A generic protocol for cloning and sequencing small RNAs was developed by Integrated DNA Technologies (IDT) and commercialized as the miRCat small RNA cloning kit.
It enables the creation of small RNA (including miRNAs, piRNAs and endogenous siRNAs) libraries from any primary RNA source and accounts for the natural variability in structure and sequence between species.
Based upon a pre-activated, adenylated oligonucleotide linkering method, it consists of three sequential protocols: RNA isolation and enrichment, followed by cloning linker attachment, and ending with amplification and a cloning phase.
in vitro miRNA cloning
Employing the miRCat small RNA cloning system, IDT directly cloned and identified conserved and nonconserved miRNAs in the genome of the gray short-tailed opossum Monodelphis domestica. This small South American species is the world’s most widely used marsupial model for biomedical research and is the first marsupial genome to be sequenced [Devor and Samollow, 2008; Devor et al., 2008].
MicroRNA cloning was carried out against an RNA pool composed of five major organs—brain, heart, lung, liver and kidney—from an adult female marsupial. Mature sequences were successfully cloned for the majority of miRNAs conserved among mammals. Among these sequences were several that occurred in many of the clones. One of these, miR-122a, is a liver-specific miRNA associated with hepatitis C viral replications. Another sequence, miR-29b, has been shown to control expression of a specific branched amino acid complex [Devor and Samollow, 2008]. In addition to validating evolutionarily conserved microRNAs, 15 new, marsupial-specific miRNAs and more than 300 members of another class of small RNA called PIWI-interacting RNAs (piRNAs) have been found using the miRCat protocol [Devor and Samollow, 2008; Devor et al., 2008].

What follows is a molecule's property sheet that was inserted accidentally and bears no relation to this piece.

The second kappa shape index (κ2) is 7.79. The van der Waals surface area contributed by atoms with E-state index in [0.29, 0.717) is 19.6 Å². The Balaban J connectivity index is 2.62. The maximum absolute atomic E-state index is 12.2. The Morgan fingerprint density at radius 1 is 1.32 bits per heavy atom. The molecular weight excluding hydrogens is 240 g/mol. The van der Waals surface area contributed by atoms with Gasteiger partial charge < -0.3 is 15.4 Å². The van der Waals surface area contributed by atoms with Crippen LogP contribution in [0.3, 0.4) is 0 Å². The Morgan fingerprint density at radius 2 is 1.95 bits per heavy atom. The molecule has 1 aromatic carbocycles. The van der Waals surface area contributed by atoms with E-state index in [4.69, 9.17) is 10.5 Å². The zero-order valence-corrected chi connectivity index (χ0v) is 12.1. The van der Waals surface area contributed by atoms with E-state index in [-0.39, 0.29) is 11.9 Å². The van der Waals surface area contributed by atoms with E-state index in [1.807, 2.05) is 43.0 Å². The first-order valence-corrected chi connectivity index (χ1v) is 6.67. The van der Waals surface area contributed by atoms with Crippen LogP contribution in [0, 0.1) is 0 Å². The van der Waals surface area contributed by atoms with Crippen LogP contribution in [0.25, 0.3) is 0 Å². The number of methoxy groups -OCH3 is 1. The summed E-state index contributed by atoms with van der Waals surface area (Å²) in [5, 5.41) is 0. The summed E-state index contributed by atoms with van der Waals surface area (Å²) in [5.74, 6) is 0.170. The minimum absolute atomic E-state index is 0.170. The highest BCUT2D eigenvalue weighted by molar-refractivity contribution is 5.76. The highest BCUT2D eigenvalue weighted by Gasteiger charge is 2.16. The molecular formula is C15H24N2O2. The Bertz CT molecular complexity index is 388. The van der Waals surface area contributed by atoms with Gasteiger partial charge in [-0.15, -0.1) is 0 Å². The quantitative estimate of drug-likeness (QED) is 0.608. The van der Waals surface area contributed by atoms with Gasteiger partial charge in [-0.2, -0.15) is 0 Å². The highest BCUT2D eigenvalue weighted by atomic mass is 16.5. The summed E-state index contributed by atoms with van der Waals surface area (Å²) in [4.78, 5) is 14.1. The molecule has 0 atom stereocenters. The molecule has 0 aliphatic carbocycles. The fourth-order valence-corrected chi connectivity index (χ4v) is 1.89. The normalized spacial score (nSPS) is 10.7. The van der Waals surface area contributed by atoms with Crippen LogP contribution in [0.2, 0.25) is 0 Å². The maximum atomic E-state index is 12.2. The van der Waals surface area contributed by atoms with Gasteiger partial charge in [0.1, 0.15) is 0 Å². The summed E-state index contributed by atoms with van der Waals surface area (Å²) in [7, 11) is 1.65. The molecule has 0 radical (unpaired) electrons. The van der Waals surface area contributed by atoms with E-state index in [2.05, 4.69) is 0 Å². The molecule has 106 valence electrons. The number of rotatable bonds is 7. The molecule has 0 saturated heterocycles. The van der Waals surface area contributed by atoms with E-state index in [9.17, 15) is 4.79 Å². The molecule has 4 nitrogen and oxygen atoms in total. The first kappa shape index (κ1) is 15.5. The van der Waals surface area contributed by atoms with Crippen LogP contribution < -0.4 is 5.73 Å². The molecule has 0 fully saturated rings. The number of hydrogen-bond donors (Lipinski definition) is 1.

This technique can be used to identify miRNAs and other classes of small, regulatory RNAs. Compiling miRNA profiles in any animal or human is crucial for the developmental roles being assigned to specific miRNAs. Moreover, the discovery of these miRNAs will also shed light on miRNA evolution, as well as on the possible processes they are regulating.
MicroRNA research holds great promise for the future. These natural gene regulation agents may be the backbone of many of the most cutting-edge medical therapies and provide an effective new avenue of drug discovery.
About the Author
Devor received his PhD in Population Genetics from the University of New Mexico in 1979. He joined IDT’s Molecular Genetics Research Group in 1998, and has more than 80 scientific publications and three US patents in molecular genetics methods..
This article was published in Drug Discovery & Development magazine: Vol. 10, No. 9, September, 2008, pp. 26-30.
Filed Under: Genomics/Proteomics